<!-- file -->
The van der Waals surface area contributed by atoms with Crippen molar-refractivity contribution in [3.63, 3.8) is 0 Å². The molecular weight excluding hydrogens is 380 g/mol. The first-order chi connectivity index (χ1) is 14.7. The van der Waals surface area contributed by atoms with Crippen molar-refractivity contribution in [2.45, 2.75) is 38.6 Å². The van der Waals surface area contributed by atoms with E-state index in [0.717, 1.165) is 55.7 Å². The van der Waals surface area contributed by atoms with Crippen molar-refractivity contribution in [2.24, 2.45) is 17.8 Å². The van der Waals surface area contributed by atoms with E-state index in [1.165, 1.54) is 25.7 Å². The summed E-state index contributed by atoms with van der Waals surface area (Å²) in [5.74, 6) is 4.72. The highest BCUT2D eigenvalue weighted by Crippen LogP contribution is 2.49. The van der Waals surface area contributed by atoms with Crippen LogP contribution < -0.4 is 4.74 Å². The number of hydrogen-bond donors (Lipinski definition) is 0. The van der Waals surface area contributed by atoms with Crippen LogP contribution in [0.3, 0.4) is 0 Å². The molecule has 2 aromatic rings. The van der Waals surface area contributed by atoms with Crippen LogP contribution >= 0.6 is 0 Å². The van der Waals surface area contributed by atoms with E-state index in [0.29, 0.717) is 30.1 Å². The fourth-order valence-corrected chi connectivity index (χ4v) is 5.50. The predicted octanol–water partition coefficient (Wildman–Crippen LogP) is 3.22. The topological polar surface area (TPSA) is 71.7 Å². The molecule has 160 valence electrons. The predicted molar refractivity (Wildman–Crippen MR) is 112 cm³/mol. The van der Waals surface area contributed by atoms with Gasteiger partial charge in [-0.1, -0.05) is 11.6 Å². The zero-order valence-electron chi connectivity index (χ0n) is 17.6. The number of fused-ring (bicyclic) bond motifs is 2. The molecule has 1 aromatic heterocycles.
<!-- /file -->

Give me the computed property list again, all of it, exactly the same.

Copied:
The van der Waals surface area contributed by atoms with Crippen molar-refractivity contribution in [3.63, 3.8) is 0 Å². The molecular weight excluding hydrogens is 380 g/mol. The first-order chi connectivity index (χ1) is 14.7. The van der Waals surface area contributed by atoms with Crippen molar-refractivity contribution in [2.45, 2.75) is 38.6 Å². The van der Waals surface area contributed by atoms with E-state index in [0.717, 1.165) is 55.7 Å². The van der Waals surface area contributed by atoms with Crippen molar-refractivity contribution in [2.24, 2.45) is 17.8 Å². The van der Waals surface area contributed by atoms with E-state index in [1.165, 1.54) is 25.7 Å². The summed E-state index contributed by atoms with van der Waals surface area (Å²) in [5.74, 6) is 4.72. The highest BCUT2D eigenvalue weighted by Crippen LogP contribution is 2.49. The van der Waals surface area contributed by atoms with Crippen LogP contribution < -0.4 is 4.74 Å². The number of hydrogen-bond donors (Lipinski definition) is 0. The van der Waals surface area contributed by atoms with Crippen LogP contribution in [0.3, 0.4) is 0 Å². The molecule has 2 aromatic rings. The van der Waals surface area contributed by atoms with Crippen LogP contribution >= 0.6 is 0 Å². The van der Waals surface area contributed by atoms with E-state index in [0.29, 0.717) is 30.1 Å². The fourth-order valence-corrected chi connectivity index (χ4v) is 5.50. The predicted octanol–water partition coefficient (Wildman–Crippen LogP) is 3.22. The topological polar surface area (TPSA) is 71.7 Å². The molecule has 160 valence electrons. The predicted molar refractivity (Wildman–Crippen MR) is 112 cm³/mol. The van der Waals surface area contributed by atoms with Gasteiger partial charge in [-0.1, -0.05) is 11.6 Å². The zero-order valence-electron chi connectivity index (χ0n) is 17.6. The number of fused-ring (bicyclic) bond motifs is 2. The molecule has 1 aromatic heterocycles.